1997-98 Key Stats
FT%: 91.1
3PT%: 47.2

Accolades
-1996-97 & 1997-98 Big Ten 3-Point Field Goals Leader (101 & 93)
-1996-97 Big Ten 3-Point Percentage Leader (47.2%)
-1997-98 & 1998-99 Big Ten Free Throw Percentage Leader (91.1% & 86.4%)
-42nd Overall Draft Pick

5. Robert Traylor

The 3rd of 4 players on this list to be involved in the cash scandal at Michigan is Robert Traylor. In every major statistic, Traylor improved from year to year, capping it all off in his junior year in which he averaged a double-double with 16.2 PPG and 10.1 RPG. One of the most capping moments of Traylor’s career was when he broke the backboard with a dunk. Although the wins have been taken away from Michigan, Traylor led Michigan to an NIT championship in 1997 in which he was named the NIT MVP. Michigan also vacated the Big Ten Tournament Championship in 1998 in which Traylor was named the MVP as well. Traylor was drafted by the Dallas Mavericks with the 6th overall pick and then traded to the Bucks which brought the legend, Dirk Nowitski, to Dallas.

1997-98 Key Stats
PPG: 16.2
RPG: 10.1

Accolades
-1996-97 NIT MVP
-1997-98 1st-Team All-Big Ten
-1998 1st-Team All-Big Ten Tournament
-1998 Big Ten Tournament MVP

6. Jimmy King

One time when my family went to a Michigan basketball game, we happened to be sitting right behind Jimmy King. I knew barely anything about him, but my dad instantly recognized him and got to talk. King is the 4th Fab Five member on this list but, unlike the three stated above, stayed all four years. He continued to improve year after year. Michigan made it to the NCAA tournament each of the four years that King started with two championship appearances. King reached his peak in his senior year with 14.7 PPG and 5 RPG. He also racked up many steals in which he ranks 2nd all-time in total steals at Michigan with 187. King was drafted 35th overall but saw most of his time abroad in Europe where he was the 1998 CBA MVP.

1994-95 Key Stats
PPG: 14.7
SPG: 1.9

Accolades
-35th Overall Draft Pick

7. Ray Jackson

Ray Jackson is the final member of the Fab Five and the only one to not go into the NBA. Jackson remained in the back role during the Fab Five’s championship runs but stepped up in a big way after the departure of Webber. He jumped above 10 PPG in his junior season and continued to show how dominant of a player he was in his senior year. He was Michigan’s leading scorer with 15.8 PPG in his final year, adding 3 APG. While he is the only member to not go into the NBA, he did have a successful CBA career where he won the 1996 CBA Rookie of the Year award.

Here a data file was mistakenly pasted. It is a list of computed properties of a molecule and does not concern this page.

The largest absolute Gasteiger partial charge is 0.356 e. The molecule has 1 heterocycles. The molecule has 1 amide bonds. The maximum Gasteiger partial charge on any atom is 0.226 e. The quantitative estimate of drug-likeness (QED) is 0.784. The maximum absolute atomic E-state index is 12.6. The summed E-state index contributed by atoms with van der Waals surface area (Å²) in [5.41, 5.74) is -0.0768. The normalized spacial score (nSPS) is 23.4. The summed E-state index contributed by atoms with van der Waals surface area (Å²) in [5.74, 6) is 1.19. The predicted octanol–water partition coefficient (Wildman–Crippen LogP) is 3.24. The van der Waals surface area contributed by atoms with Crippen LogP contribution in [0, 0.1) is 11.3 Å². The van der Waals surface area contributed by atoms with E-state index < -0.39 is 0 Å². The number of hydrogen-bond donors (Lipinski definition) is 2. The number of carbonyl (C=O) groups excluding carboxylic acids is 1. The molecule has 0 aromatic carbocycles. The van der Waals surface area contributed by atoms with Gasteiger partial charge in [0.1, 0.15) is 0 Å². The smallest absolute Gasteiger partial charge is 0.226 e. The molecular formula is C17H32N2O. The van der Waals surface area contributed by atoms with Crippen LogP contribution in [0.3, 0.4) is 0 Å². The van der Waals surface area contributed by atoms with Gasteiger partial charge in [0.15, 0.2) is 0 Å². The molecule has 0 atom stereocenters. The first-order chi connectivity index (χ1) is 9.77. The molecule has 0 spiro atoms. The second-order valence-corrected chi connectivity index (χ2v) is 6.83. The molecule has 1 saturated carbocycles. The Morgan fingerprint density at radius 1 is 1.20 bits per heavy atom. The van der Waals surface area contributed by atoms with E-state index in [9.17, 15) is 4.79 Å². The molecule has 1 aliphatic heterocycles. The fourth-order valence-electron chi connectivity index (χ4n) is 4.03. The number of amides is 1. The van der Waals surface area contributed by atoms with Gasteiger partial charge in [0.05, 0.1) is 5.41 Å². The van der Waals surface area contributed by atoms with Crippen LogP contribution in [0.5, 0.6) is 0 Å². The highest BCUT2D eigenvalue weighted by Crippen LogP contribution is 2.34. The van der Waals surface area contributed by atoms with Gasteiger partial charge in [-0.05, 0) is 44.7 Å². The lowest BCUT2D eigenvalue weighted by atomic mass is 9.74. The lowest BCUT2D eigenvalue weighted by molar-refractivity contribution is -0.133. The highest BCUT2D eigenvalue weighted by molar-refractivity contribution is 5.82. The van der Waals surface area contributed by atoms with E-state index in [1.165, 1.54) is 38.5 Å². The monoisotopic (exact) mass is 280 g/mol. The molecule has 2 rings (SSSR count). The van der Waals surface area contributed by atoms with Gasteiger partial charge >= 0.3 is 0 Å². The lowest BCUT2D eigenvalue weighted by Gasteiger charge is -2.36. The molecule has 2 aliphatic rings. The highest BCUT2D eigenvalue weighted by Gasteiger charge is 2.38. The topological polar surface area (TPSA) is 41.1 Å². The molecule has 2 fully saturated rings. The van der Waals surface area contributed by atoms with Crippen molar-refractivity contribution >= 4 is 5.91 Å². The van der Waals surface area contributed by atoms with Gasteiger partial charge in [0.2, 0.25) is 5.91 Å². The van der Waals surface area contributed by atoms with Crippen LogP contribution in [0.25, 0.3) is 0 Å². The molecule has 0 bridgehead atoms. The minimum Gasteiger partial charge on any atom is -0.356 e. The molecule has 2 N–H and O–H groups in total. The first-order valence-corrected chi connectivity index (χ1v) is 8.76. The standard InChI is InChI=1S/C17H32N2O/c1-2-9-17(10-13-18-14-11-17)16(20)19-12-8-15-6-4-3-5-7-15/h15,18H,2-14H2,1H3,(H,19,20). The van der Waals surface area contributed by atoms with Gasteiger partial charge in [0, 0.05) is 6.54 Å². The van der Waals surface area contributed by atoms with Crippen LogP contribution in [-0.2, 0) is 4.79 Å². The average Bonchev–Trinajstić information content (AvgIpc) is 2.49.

1994-95 Key Stats
PPG: 15.8
APG:
3.0

8. Maurice Taylor

Maurice Taylor is the final player involved in the cash scandal at Michigan, but like the rest of these players involved, it does not take away the fact that they were great players. Taylor saw the very end of the final Fab Five players and dominated the moment he stepped on the court. He averaged 12.9 PPG and 6.1 RPG at the end of his collegiate career and was a major factor in the NIT title run of 1997 despite it being vacated. He stayed for only three seasons and went on to be drafted 14th overall in the NBA draft. After seeing time with four different teams all over the country, he decided to go abroad to Europe for a few years.

1995-96 Key Stats
PPG: 14.0
RPG: 7.0

Accolades
-1994-95 Big Ten Rookie of the Year
-14th Overall Draft Pick

9. Maceo Baston

Maceo Baston was in the same recruiting class as Maurice Taylor listed above, so while Baston was not involved in any scandal, Michigan’s records during his time have been vacated. Baston helped drive Michigan to its NIT championship title in 1997 and the Big Ten tournament championship in 1998. He averaged 10.6 PPG over his career with Michigan and 6.6 RPG. Michigan saw three NCAA tournament appearances and three 20-win seasons with Baston. He went on to go 58th overall in the NBA draft. He did not play for that year and went to Europe where he saw success. He returned to the NBA for a while before going back overseas where he finished his career.

1997-98 Key Stats
PPG: 12.7
RPG: 7.4

Accolades
-58th Overall Draft Pick

10. Robbie Reid

Robbie Reid began his collegiate career at BYU for two years then finished his final two years at Michigan. Reid started both seasons and saw an NCAA tournament appearance in his first year. In his senior year, he led the team in assist, mainly to Louis Bullock draining three-pointers. Reid also did his fair share of scoring in which he hit double figures in almost every game and averaged 13.5 PPG. He actually shot better for 3 points (42.3%) than he did for 2 points (33.3%). While he only had a short stint with Michigan, he instantly made his impact behind the arc, leading Michigan to several wins when he was on which were later vacated due to Bullock.

1998-99 Key Stats
PPG: 13.5
APG: 3.1

I am a student at the University of Michigan studying Sport Management. I have been involved in sports as long as I can remember, playing football, baseball, and basketball. I also love learning how to play songs on the piano and ukulele.